Caring for the elderly
Tourism is a very competitive business. Sun, sea, and sand are offered by many. Churches abound (temples are rarer). People are friendly, food is enticing, handicrafts are attractive. So something else is needed.
That “something,” I suggest, is to carve out a niche, specialize in something others can’t offer so readily or competitively. We recognized that medical tourism could be a salable product. And the Department of Tourism has prioritized medical tourism in its 2016-2022 Development Plan. But here we are in mid-2018 and I don’t see much of it. It’s also too nebulous, bits and pieces. It also has retirement in this country as a goal. But, again, where? I don’t see many retirees hobbling in.
I want to suggest something unique: Combine the two. Specialize in geriatric services and healthcare for the elderly, tied in with living here till life ends if they wish to. Put all our promotions into it. Forget the rest; with limited money, success comes from putting everything into one thing. Forget the backpackers (they spend little, anyway) and gawking tourists; concentrate on the old. They have money. Filipinos care for the elderly as part of their nature. The old will be happy and content here.
We have beautiful places to retire to, we have world-class hospitals and doctors (I’ve had international experience on both and can confirm this). And we have something few others have—well-trained nurses who truly care for their patients, and staff equally caring and concerned. They won’t tell you to wait your turn in line to talk to a doctor when your child is rushed into ICU, as I saw in a movie on an American hospital.
Doctors are well-trained here, with added specialty experience overseas that is hard to beat. But we should allow foreign doctors in, too. I’m sure an old Japanese person would be more comfortable with a compatriot, let alone one who understands the language. As I said in my column of Aug. 9, “a Japanese doctor may not join the retired Japanese senior citizens we’re trying to attract to give them comfort, and understand what they say and want. Are a few foreign doctors a threat to ours? Aren’t we desperately short of doctors? Wouldn’t it be great to have foreign interns volunteer their services to the rural poor — who otherwise see no one?”
We also need to bring hospitals, or at least a branch of them, to where you’d want to retire. Makati, Bonifacio Global City or Alabang, where the top hospitals are, is not where anyone would want to retire to. Another thing that would help: 24/7 helicopter service, with medically-equipped services.
But it’s not just retirees we could look after; it’s those over, say, 65, who just need repair of the illnesses the old suffer from. Let us be the specialists in these services and be known for it. Encourage medical students to specialize in geriatric services.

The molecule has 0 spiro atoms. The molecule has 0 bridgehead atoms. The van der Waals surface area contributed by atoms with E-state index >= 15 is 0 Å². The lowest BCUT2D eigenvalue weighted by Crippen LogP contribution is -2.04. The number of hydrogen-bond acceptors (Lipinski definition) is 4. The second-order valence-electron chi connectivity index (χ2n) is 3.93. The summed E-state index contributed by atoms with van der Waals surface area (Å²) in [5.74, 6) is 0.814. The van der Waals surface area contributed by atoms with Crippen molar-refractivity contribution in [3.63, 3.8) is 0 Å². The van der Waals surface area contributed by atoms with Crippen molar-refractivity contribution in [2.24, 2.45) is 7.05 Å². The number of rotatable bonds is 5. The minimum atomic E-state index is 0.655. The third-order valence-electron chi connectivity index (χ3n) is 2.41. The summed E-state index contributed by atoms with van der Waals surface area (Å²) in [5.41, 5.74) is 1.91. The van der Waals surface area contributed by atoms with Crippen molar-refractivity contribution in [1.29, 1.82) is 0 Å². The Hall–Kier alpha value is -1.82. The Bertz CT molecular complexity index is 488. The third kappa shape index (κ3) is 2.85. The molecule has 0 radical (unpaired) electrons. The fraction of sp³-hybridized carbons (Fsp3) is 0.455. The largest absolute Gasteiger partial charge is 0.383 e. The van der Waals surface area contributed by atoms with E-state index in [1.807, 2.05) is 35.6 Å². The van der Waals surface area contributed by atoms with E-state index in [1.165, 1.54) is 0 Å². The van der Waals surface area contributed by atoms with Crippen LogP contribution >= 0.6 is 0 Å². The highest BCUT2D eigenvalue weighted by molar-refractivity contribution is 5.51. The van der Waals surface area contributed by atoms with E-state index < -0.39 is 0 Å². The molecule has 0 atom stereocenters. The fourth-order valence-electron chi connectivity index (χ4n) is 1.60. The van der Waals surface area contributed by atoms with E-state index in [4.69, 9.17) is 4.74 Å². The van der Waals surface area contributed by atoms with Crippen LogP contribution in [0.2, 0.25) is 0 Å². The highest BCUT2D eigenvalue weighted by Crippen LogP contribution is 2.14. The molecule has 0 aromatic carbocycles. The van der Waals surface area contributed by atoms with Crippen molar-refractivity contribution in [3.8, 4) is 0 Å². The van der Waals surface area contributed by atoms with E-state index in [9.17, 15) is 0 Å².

And if we bring the old, the young will come, too — without any need to promote. They’ll want to visit Lolo and Lola. So put retirement villages in places that will appeal to the young, too, and where still healthy oldies have fun things to do.
As The Economist pointed out in its July 28 issue (which is what triggered this thought): The Croatian tours of Zalok attracts thousands of patients to have hip or knee replacements at the St. Catherine hospital, which specializes in orthopedic services at a fraction of the cost and no long wait. Bangkok is known for accomplishing sex changes, Hungary for teeth replacement, Mexico for hair transplants.
Seems to me we’ve got a better one — caring for the elderly. But it’s important to have set fees for specific services, as Thailand does. Allowing doctors to set whatever fee they’d like won’t do. Someone considering flying here will want to know what it’s all going to cost before they fly.
As I highlighted in my column more than four years ago (“Stay home, it’s more fun in PH”—July 10, 2014): “There are two tourism sectors that the Philippine government must promote more actively: medical tourism and retirement. Both are attractive ideas, retirement especially. The genuinely loving care and respect for the elderly (I sure love that) versus the Westerners’ ‘plonk them in an old people’s home’ attitude add to a favorable climate and a place where a pension can go a long way.”
That was four years ago; little has happened since.
Is little going to happen in the next four years, too? Or will our new tourism secretary agree and shift in this direction? Let me stress that ALL effort must be on this, nothing else, otherwise it won’t work. When you specialize, you specialize.
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